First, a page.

Oaths. The 117th Article requires the members of a court of inquiry to take a prescribed oath, after which an oath is administered to the recorder.?

Witnesses are required to take the same oath which is taken by witnesses before courts-martial."

Challenge. The accused is allowed the right of challenge, for, although an examination by a court of inquiry is not a trial in the strict sense of the word, still its opinions may reflect upon the conduct of an officer, and biased or prejudiced officers should not be allowed to conduct such an examination.

The challenge must be for cause stated to the court, and the court will dispose of such challenges as prescribed in the case of courts-martial.

Jurisdiction. Courts of inquiry cannot take cognizance of any case save upon specific orders from the proper authority. The same court may investigate by authority any number of cases. It must be organized, however, in each case, and render its report separately in each.

1 G. 0. 51, A. G. O., May 15, 1869. ? See Chapter VIII, p.

3 Ibid, p.

Opinion when Given. A court of inquiry shall not give an opinion on the merits of the case inquired of, unless specially ordered to do so. The order convening the court should therefore expressly state whether the court shall give an opinion upon the merits of the case or not. If not required to give such opinion, it simply reports the facts ascertained by evidence. A simple submission of the record and testimony in the latter case, however, is not deemed sufficient; the conclusions of the court as deduced from the evidence must be set forth.

Hours of Sitting. The limitation as to hours of sitting, imposed by the Articles of War on courts-martial, does not apply to courts of inquiry.

Statute of Limitation, The two years limitation does not apply to investigations by courts of inquiry. On this point Attorney-General Cushing says,—“ Courts of inquiry are not limited in the terms of the Article of War; it is well settled that they are not limited by construction in Great Britain; the more general conclusion has been the same in this country; and that conclusion seems to me consonant with the general principles of law, and especially convenient in a constitutional government like the United States.:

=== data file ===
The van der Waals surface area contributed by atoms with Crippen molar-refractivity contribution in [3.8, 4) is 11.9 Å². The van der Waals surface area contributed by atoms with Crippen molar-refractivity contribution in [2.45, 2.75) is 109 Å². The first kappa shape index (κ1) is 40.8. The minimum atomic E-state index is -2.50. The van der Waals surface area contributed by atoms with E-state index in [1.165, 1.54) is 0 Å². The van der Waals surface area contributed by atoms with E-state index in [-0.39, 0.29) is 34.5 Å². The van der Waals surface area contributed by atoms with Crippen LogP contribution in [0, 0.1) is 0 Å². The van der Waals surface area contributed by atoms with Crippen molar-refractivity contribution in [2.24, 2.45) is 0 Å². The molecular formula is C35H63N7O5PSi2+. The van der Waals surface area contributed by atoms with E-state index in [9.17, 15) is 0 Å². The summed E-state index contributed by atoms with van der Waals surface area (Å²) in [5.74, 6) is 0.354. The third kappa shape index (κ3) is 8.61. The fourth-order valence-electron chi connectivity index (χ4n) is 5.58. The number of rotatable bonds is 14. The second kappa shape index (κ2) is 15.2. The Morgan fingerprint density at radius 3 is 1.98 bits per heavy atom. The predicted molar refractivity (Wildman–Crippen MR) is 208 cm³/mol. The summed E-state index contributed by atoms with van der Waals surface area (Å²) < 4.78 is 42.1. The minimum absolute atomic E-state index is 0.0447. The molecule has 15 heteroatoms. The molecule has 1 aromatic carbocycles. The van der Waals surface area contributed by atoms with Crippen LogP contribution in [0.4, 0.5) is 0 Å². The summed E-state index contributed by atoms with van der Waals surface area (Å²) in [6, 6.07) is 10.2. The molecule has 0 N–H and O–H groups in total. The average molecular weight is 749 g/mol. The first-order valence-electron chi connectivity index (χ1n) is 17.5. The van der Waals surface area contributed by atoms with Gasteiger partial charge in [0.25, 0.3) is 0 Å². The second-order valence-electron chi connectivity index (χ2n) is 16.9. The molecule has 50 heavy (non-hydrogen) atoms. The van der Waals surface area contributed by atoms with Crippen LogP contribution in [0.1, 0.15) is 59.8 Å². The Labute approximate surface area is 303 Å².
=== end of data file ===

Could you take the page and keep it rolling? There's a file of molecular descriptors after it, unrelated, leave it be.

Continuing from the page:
Open or Closed Court. Courts of inquiry are inherently close courts, to which defendants generally and auditors and spectators occasionally have access, by permission, and not of right.

1 VIII. Opinions Attorney General, Jan. 31, 1857.
8 VI. Opinions Attorney General, p. 243 ; VIII. Ibid, p.
4 VIII. Opinions Attorney General, Jan. 31, 1857.

9 Art. 119. 349.

The wording of the 118th Article establishes without doubt the right of the accused to be present. Sir Charles Napier wrote that a “court of inquiry ought generally to be a closed court: no one allowed to enter but such individuals as are called for, and who, being privately examined, are sent out.'

Secrecy. There is nothing in the oath of the members or recorder requiring secrecy, but most authorities unite in the opinion that such secrecy as is required of members of courts-martial should be observed.

Record. A record of the proceedings must be kept, and should be made up in the same manner as the record of a court-martial. This must be authenticated by the signatures of the recorder and the president thereof, and delivered to the officer appointing the court, or his successor in office

The original proceedings, after the decision thereon of the reviewing authority, or where the proceedings require the decision of the President, are to be forwarded direct to the Bureau of Military Justice.

Not a Trial. As before stated, the investigation of a court of inquiry is not a trial, and, though an opinion upon the merits may have been given, it could not be pleaded in bar of trial before a court-martial. It is generally a preliminary investigation to aid in determining whether the accused shall be brought before a court-martial for trial. It corresponds somewhat to an investigation by a grand jury in civil cases.

Rules of Evidence. Courts of inquiry do not generally confine themselves to the exact rules of evidence which govern courts-martial; their province is to find out the truth of the matter in question, and they often allow much greater latitude than such courts. As the preceed

1 Clode's Military and Martial Law, p. 174.

See Art. 120